Student Fills Void of Black Hair Care Products for Kids in Foster Care, Peers

Good News Notes:

When Ashlé Hall arrived from bustling Philadelphia to the small town of Titusville, Pennsylvania, to study physical therapy at Pitt-Titusville, she admits it was a bit like landing on the moon. While there were other Black students on campus, the town with its population of 5,200 was not very diverse.

‘It was immediate culture shock. The only place to hang out was at the Wal-Mart,’ said Hall, who had just graduated from the predominantly Black West Catholic Preparatory High School. And, much to her dismay, the store did not carry any Black hair or skin products.

She became reliant on weekly care packages shipped from her mother back in Philly, containing the familiar jars of creamy butters and oils Hall needed for her hair. Soon her female classmates were also asking for products and more boxes arrived. Hall began to mix and experiment with some of the ingredients, amid her busy life of classes, studying, and duties as president of the Black Student Union and a residence assistant.

Two years later, Hall had transferred to the main Pitt campus and had switched her major to social work, inspired by a summer job as camp counselor at the Sarah Heinz House—an organization that provides afterschool and summer programs for kids up to 12 years old.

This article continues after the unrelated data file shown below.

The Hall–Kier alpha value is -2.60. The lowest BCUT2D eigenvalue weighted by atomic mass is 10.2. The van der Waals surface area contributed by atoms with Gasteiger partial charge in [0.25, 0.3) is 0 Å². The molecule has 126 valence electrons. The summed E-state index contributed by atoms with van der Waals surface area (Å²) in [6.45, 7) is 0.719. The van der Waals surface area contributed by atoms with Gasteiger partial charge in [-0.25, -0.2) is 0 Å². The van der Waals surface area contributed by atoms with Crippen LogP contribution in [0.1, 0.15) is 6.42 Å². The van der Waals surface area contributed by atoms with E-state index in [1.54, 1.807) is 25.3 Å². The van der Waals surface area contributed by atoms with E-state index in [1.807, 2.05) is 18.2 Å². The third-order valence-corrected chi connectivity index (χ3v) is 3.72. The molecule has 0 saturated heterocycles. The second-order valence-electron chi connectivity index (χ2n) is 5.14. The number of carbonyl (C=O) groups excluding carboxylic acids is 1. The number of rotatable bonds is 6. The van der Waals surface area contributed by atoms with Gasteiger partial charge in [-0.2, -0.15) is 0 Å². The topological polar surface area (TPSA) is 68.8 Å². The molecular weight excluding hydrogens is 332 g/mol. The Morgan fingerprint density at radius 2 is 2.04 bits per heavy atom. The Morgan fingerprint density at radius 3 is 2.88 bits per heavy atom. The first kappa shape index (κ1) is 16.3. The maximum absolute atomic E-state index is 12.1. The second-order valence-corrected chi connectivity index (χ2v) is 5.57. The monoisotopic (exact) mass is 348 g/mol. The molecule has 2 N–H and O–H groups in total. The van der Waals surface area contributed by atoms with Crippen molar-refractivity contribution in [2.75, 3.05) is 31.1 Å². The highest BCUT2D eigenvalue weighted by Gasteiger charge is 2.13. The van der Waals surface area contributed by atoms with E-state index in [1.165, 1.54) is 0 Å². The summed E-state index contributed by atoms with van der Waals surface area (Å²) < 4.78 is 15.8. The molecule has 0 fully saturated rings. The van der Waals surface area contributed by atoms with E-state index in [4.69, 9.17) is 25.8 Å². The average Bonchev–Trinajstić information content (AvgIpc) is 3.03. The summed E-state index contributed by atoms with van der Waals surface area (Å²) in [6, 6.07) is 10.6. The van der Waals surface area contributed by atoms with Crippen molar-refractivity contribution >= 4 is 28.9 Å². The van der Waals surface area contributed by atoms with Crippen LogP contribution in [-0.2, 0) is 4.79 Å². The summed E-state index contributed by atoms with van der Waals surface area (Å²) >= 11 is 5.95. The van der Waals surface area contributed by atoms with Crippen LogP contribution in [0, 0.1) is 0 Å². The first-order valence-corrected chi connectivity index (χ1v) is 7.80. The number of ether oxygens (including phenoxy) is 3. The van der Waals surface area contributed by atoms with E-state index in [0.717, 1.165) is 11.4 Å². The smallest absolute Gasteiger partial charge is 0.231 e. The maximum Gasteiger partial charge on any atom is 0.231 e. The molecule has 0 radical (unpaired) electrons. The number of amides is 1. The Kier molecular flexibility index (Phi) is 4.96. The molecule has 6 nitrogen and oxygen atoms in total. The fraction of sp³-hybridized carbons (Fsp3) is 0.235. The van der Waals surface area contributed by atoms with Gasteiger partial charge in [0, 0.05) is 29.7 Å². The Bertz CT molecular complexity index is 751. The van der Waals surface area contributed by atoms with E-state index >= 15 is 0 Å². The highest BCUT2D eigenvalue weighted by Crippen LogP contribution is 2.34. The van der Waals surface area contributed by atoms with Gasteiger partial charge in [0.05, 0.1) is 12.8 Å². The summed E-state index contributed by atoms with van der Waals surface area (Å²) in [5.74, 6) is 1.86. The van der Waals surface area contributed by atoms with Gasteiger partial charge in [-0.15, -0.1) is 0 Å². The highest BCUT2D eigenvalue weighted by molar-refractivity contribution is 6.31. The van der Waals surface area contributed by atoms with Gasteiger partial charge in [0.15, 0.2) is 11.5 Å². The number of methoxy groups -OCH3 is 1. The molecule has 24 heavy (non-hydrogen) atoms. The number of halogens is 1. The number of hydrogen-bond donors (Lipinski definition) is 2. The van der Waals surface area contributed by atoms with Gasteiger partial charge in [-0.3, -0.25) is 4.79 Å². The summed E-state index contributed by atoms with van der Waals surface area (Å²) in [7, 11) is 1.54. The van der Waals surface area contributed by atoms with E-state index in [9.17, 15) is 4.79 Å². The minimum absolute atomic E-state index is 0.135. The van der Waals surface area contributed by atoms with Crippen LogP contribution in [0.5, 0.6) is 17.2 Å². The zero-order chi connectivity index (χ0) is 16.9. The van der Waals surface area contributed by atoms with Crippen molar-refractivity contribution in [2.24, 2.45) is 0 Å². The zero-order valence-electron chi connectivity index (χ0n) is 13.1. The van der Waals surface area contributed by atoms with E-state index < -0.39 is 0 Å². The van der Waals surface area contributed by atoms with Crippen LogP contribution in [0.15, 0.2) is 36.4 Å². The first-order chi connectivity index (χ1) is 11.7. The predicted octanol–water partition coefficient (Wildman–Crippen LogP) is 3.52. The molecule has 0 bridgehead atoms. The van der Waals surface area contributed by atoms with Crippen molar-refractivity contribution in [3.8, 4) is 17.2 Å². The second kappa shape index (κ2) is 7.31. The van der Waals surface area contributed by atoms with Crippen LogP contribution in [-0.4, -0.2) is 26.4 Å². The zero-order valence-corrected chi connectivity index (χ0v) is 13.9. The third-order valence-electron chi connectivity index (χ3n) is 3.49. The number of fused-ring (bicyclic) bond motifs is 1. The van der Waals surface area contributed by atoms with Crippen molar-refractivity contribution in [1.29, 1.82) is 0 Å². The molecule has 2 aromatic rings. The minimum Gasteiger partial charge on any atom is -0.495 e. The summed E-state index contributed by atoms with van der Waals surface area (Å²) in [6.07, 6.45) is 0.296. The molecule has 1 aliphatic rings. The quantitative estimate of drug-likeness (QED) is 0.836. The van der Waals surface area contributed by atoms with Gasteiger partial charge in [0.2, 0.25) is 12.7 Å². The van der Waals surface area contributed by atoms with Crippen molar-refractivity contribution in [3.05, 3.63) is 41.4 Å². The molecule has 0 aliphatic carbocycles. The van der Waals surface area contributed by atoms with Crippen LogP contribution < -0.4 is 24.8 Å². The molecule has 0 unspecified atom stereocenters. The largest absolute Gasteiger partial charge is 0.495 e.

‘Some of the kids were in foster care. They really opened up to me and told me their stories. It was then I thought, “I want to do more to help,”’ she said.

As a participant in the School of Social Work’s Child Welfare Education for Baccalaureates (CWEB) program, Hall had committed to one year of post-graduation employment as a caseworker at Allegheny County’s Office of Children, Youth and Families (CYF). Helping to place dozens of Black children with white foster families, Hall began to notice a pattern. It wasn’t unusual, as she was leaving the home, for the parent to call out, ‘Wait, what do I do about their hair?’

Hall began to offer the moms tips on braiding and caring for Black hair. She recommended products and made an instructional video. Visiting foster homes every 30 days, she saw her suggestions take hold. And, on the side, she began creating her own line of all natural ingredient hair care products.

‘In the Black community, sitting on the front porch and getting your hair braided is part of growing up,’ said Hall, adding that the state of a child’s natural hair has everything to do with self-esteem and ties to their culture. ‘Proper education on caring for Black hair will allow foster parents to develop that parent-child bond that supersedes a trip to the salon,’ she said.”

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